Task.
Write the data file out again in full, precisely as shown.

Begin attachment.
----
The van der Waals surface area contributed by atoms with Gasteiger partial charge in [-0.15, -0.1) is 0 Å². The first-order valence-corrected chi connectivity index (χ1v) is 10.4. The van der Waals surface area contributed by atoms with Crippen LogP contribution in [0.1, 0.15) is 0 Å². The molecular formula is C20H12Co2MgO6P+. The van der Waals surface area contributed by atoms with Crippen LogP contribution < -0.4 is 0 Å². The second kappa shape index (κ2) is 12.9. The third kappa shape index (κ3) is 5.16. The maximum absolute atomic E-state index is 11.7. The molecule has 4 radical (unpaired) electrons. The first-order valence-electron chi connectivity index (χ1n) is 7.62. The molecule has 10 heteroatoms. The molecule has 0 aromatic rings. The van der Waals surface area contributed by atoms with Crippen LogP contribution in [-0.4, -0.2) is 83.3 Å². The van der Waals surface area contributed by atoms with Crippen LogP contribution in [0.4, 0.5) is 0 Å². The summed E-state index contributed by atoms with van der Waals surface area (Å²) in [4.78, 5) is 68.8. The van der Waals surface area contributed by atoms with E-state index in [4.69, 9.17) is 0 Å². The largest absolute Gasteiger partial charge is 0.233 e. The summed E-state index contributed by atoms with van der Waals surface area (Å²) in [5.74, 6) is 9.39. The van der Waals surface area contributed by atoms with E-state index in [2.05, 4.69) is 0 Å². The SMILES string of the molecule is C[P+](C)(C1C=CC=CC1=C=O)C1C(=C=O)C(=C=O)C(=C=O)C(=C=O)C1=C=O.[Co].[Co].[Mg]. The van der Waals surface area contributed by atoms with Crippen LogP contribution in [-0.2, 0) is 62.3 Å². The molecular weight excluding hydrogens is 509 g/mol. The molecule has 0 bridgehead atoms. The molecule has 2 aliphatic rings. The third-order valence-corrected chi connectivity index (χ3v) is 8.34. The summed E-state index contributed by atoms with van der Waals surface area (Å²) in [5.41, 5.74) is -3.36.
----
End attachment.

The van der Waals surface area contributed by atoms with Gasteiger partial charge in [-0.15, -0.1) is 0 Å². The first-order valence-corrected chi connectivity index (χ1v) is 10.4. The van der Waals surface area contributed by atoms with Crippen LogP contribution in [0.1, 0.15) is 0 Å². The molecular formula is C20H12Co2MgO6P+. The van der Waals surface area contributed by atoms with Crippen LogP contribution < -0.4 is 0 Å². The second kappa shape index (κ2) is 12.9. The third kappa shape index (κ3) is 5.16. The maximum absolute atomic E-state index is 11.7. The molecule has 4 radical (unpaired) electrons. The first-order valence-electron chi connectivity index (χ1n) is 7.62. The molecule has 10 heteroatoms. The molecule has 0 aromatic rings. The van der Waals surface area contributed by atoms with Crippen LogP contribution in [-0.4, -0.2) is 83.3 Å². The van der Waals surface area contributed by atoms with Crippen LogP contribution in [0.4, 0.5) is 0 Å². The summed E-state index contributed by atoms with van der Waals surface area (Å²) in [4.78, 5) is 68.8. The van der Waals surface area contributed by atoms with E-state index in [4.69, 9.17) is 0 Å². The largest absolute Gasteiger partial charge is 0.233 e. The summed E-state index contributed by atoms with van der Waals surface area (Å²) in [5.74, 6) is 9.39. The van der Waals surface area contributed by atoms with E-state index in [2.05, 4.69) is 0 Å². The SMILES string of the molecule is C[P+](C)(C1C=CC=CC1=C=O)C1C(=C=O)C(=C=O)C(=C=O)C(=C=O)C1=C=O.[Co].[Co].[Mg]. The van der Waals surface area contributed by atoms with Crippen LogP contribution in [-0.2, 0) is 62.3 Å². The molecular weight excluding hydrogens is 509 g/mol. The molecule has 0 bridgehead atoms. The molecule has 2 aliphatic rings. The third-order valence-corrected chi connectivity index (χ3v) is 8.34. The summed E-state index contributed by atoms with van der Waals surface area (Å²) in [5.41, 5.74) is -3.36.